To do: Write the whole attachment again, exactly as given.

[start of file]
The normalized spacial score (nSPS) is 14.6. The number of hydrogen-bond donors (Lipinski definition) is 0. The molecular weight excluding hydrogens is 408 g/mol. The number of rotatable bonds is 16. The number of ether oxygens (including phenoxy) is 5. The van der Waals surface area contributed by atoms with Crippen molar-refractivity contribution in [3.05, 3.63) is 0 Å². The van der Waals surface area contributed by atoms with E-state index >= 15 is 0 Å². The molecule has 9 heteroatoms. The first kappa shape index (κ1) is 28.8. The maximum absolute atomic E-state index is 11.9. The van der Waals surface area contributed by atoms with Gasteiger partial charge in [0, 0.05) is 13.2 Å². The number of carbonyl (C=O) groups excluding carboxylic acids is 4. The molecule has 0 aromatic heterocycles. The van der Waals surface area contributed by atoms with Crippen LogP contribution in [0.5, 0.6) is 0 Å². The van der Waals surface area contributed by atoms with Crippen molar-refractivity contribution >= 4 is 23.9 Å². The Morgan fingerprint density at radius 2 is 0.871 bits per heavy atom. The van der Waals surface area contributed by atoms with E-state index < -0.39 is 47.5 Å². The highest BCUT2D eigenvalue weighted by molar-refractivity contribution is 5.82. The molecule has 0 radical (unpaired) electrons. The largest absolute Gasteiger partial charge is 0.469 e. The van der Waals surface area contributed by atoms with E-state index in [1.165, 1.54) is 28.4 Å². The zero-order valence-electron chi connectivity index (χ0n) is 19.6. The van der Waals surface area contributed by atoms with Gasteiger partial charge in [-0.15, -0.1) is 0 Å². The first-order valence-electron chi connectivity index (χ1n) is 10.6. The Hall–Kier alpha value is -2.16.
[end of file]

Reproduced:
The normalized spacial score (nSPS) is 14.6. The number of hydrogen-bond donors (Lipinski definition) is 0. The molecular weight excluding hydrogens is 408 g/mol. The number of rotatable bonds is 16. The number of ether oxygens (including phenoxy) is 5. The van der Waals surface area contributed by atoms with Crippen molar-refractivity contribution in [3.05, 3.63) is 0 Å². The van der Waals surface area contributed by atoms with E-state index >= 15 is 0 Å². The molecule has 9 heteroatoms. The first kappa shape index (κ1) is 28.8. The maximum absolute atomic E-state index is 11.9. The van der Waals surface area contributed by atoms with Gasteiger partial charge in [0, 0.05) is 13.2 Å². The number of carbonyl (C=O) groups excluding carboxylic acids is 4. The molecule has 0 aromatic heterocycles. The van der Waals surface area contributed by atoms with Crippen LogP contribution in [0.5, 0.6) is 0 Å². The van der Waals surface area contributed by atoms with Crippen molar-refractivity contribution >= 4 is 23.9 Å². The Morgan fingerprint density at radius 2 is 0.871 bits per heavy atom. The van der Waals surface area contributed by atoms with E-state index < -0.39 is 47.5 Å². The highest BCUT2D eigenvalue weighted by molar-refractivity contribution is 5.82. The molecule has 0 radical (unpaired) electrons. The largest absolute Gasteiger partial charge is 0.469 e. The van der Waals surface area contributed by atoms with E-state index in [1.165, 1.54) is 28.4 Å². The zero-order valence-electron chi connectivity index (χ0n) is 19.6. The van der Waals surface area contributed by atoms with Gasteiger partial charge in [-0.15, -0.1) is 0 Å². The first-order valence-electron chi connectivity index (χ1n) is 10.6. The Hall–Kier alpha value is -2.16.